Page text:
The GPS system operated by ELMO is based on " alerts" that are monitored by employees known as Assistant Coordinators. This means that a probationer's location data, though collected, is not ordinarily being examined in real time unless an alert has issued. When an alert issues, an Assistant Coordinator is notified (on his/her computer screen) and he or she will then address the issue. This typically entails contacting the probationer; and, in the vast majority of cases, the matter is resolved without an arrest warrant being issued.[4]

         ELMO alerts issue in a variety of contexts, and call for different types of responses. For example, a probationer who violates an established exclusion zone (such as by failing to remain at least 300 feet away from identified victims) will trigger an " Exclusion Zone" alert. A cellular signal or connectivity problem will produce an " Unable to Connect" alert. A probationer's failure to keep the GPS battery properly charged will result in a " Charging" alert. A GPS device that has been cut off, broken or otherwise tampered with will generate a " Tampering" alert. And so forth. Each of these alerts precipitates a different kind of intervention from law enforcement; and, because many of the alerts arise in innocent circumstances, [5] warrants for the arrest of the probationer are relatively uncommon.

         Much of the testimony at hearing addressed the limitations of ELMO's alerts system, and the practical problems and life inconveniences that can arise as a result. Charging alerts, for example, which are triggered when the GPS's battery is running low, are frequent. Probationers are advised to charge the device once or twice per day, as the battery is only designed to stay charged for 24 hours. Battery life has also been observed to decline after two years, requiring probationers to obtain replacements.

         Signal and connectivity alerts, which typically issue when the probationer travels to a location or structure with poor cellular coverage, are likewise not uncommon, although reliability has improved substantially since ELMO upgraded its hardware to Verizon 4G equipment in 2017. When a probationer experiences a problem of this nature, he may be directed to go outside or walk around the block to restore the connection. But this is an infrequent occurrence, and very few issues of this nature have been observed by ELMO management since the Verizon upgrade.

         The ability of GPS to monitor exclusion zones is another matter of significant limitation. The software utilized by ELMO allows for " rules" to be coded into individual GPS devices, such as the definition of an exclusion zone that will trigger an alert if the probationer comes within the distance parameter established by the sentencing judge. Feliz's injunction to remain at least 300 feet from schools, parks and day care centers is a conventional limitation; but ELMO cannot code and monitor the restriction in such a broad manner, as it requires specified addresses to define an exclusion zone. So while specific schools, parks and day care facilities can be entered into the software program for particular probationers ( e.g., the ones closest to where the probationer lives or works and would thus be most likely to frequent), ELMO cannot define an exclusion zone to include all such venues. However, because the system is collecting location data in an undifferentiated manner, law enforcement can examine a GPS device's points after a given crime has been committed, and thereby determine if the subject probationer was at the scene at the time of such crime's commission. Thus, while an alert will not necessarily issue in real time whenever a probationer happens to pass within 300 feet of a park, school or day care center--which would create an obvious problem of over-alerting, given the ubiquity of these venues in the modern city[6]--the ability of law enforcement to connect a probationer to a particular site post hoc means that GPS is both a useful tool of crime detection and a deterrent to crimes a given probationer might otherwise be tempted to commit.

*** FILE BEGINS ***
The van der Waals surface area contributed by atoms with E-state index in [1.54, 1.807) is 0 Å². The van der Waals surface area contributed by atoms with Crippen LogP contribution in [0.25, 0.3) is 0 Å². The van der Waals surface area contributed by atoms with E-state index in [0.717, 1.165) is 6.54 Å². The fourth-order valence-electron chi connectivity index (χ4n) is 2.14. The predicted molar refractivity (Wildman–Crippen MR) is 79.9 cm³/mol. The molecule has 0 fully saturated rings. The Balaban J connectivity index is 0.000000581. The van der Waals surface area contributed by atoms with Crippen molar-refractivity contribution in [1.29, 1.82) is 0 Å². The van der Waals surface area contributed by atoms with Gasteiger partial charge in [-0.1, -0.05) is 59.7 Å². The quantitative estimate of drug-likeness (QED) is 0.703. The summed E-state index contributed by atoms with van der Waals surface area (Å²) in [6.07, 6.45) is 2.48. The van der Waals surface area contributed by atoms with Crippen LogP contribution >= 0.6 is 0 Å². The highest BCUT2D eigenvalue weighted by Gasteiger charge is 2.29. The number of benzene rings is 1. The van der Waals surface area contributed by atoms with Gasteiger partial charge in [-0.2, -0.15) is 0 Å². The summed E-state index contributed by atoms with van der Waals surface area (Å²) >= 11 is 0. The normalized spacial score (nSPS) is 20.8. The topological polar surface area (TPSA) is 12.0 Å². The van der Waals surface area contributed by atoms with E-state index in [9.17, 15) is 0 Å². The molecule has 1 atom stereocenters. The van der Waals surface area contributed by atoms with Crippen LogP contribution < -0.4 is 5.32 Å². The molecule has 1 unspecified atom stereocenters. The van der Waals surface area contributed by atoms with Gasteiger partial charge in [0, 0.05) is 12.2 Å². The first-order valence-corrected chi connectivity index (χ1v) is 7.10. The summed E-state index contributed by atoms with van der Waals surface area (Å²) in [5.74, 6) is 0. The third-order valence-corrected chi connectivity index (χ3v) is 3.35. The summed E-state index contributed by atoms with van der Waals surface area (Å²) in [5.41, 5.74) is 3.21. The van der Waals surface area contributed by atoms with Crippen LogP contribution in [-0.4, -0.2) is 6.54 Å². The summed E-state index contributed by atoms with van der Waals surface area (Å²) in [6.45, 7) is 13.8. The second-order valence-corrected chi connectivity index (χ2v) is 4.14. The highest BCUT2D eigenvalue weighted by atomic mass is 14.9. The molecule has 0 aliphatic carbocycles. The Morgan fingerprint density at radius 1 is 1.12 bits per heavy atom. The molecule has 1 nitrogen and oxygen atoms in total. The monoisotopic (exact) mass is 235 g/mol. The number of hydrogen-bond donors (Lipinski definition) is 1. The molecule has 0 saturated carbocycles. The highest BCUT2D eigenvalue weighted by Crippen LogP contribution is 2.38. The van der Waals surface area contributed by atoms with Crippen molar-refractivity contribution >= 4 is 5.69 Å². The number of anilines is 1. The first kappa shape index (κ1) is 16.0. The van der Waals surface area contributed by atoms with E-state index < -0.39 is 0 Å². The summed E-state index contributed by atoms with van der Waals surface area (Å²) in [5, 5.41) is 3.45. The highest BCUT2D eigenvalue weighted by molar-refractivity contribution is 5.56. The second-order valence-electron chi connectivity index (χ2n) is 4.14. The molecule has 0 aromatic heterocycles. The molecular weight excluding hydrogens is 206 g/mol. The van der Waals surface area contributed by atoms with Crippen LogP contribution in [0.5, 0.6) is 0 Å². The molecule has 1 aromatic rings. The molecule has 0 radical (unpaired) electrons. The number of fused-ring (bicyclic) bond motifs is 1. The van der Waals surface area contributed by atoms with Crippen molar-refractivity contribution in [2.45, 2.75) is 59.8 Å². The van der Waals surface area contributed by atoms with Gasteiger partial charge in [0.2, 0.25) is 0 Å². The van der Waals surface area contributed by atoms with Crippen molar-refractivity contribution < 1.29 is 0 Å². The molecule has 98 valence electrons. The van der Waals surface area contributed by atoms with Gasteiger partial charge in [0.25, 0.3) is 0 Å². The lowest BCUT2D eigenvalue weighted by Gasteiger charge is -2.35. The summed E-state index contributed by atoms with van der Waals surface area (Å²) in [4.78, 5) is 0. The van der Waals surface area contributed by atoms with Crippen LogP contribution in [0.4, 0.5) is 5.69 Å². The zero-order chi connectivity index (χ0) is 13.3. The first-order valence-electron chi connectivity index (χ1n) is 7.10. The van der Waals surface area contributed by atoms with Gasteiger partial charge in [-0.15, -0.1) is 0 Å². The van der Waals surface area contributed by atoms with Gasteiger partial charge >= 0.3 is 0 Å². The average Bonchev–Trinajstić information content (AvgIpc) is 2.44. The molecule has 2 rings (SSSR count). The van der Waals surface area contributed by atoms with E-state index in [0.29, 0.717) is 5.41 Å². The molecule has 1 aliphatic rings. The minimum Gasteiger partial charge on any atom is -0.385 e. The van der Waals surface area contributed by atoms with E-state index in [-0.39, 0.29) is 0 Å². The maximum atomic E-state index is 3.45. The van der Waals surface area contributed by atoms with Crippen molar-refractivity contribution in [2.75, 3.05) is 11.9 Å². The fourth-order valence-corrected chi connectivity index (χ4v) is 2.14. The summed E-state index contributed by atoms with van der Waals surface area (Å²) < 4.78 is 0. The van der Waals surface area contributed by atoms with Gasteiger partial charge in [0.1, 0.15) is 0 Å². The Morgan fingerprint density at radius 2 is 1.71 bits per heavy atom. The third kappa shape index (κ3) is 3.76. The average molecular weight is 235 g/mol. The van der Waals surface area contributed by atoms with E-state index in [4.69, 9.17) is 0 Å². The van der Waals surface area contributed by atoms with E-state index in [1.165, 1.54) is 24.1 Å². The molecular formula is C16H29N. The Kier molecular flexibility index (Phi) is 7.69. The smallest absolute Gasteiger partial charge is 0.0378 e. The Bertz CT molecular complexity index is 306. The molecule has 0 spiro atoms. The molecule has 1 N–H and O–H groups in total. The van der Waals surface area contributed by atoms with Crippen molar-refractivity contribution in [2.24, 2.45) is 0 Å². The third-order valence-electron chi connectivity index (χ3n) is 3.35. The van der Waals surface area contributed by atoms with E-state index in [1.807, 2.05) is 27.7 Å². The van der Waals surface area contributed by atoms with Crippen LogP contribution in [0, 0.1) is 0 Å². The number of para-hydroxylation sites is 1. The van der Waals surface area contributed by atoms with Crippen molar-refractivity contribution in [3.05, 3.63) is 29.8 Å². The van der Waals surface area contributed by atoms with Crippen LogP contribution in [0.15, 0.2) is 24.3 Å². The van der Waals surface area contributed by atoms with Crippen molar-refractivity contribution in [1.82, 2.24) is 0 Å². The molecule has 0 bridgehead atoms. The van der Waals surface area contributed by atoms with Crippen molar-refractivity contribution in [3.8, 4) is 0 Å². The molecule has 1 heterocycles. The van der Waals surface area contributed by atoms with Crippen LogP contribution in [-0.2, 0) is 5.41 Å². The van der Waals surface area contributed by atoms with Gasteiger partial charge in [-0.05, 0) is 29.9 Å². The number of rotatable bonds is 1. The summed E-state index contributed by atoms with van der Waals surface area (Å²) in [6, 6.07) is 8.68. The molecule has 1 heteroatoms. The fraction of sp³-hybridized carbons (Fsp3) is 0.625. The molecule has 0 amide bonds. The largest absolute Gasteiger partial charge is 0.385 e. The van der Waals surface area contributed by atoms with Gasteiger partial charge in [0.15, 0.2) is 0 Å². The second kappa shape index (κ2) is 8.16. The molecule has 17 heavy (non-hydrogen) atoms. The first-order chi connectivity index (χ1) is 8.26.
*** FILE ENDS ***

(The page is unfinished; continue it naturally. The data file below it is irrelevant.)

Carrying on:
B. Feliz's Experience With GPS

         Since his April 22, 2016 sentencing, the defendant has been subject to continuous GPS monitoring under the supervision of Probation Officer Edward Phillips (" P.O. Phillips") of the Suffolk County Superior Court Probation Department. As a sex offender, Feliz is required by law to report to his Probation Officer every two weeks, provide proof of residency and employment, and maintain the GPS device on his person and in good working order. Although P.O. Phillips testified that he could not recall receiving alerts from ELMO related to the defendant's GPS monitoring, documentation introduced at hearing disclosed that Feliz's device has triggered 13 alerts over the past year.[7] Virtually all of these alerts concerned power and connectivity issues, and were resolved in an average of 22 minutes. A small number required somewhat more time (a few hours) for ELMO to resolve, but none resulted in the issuance of an arrest warrant or otherwise imposed extraordinary hardships on Feliz.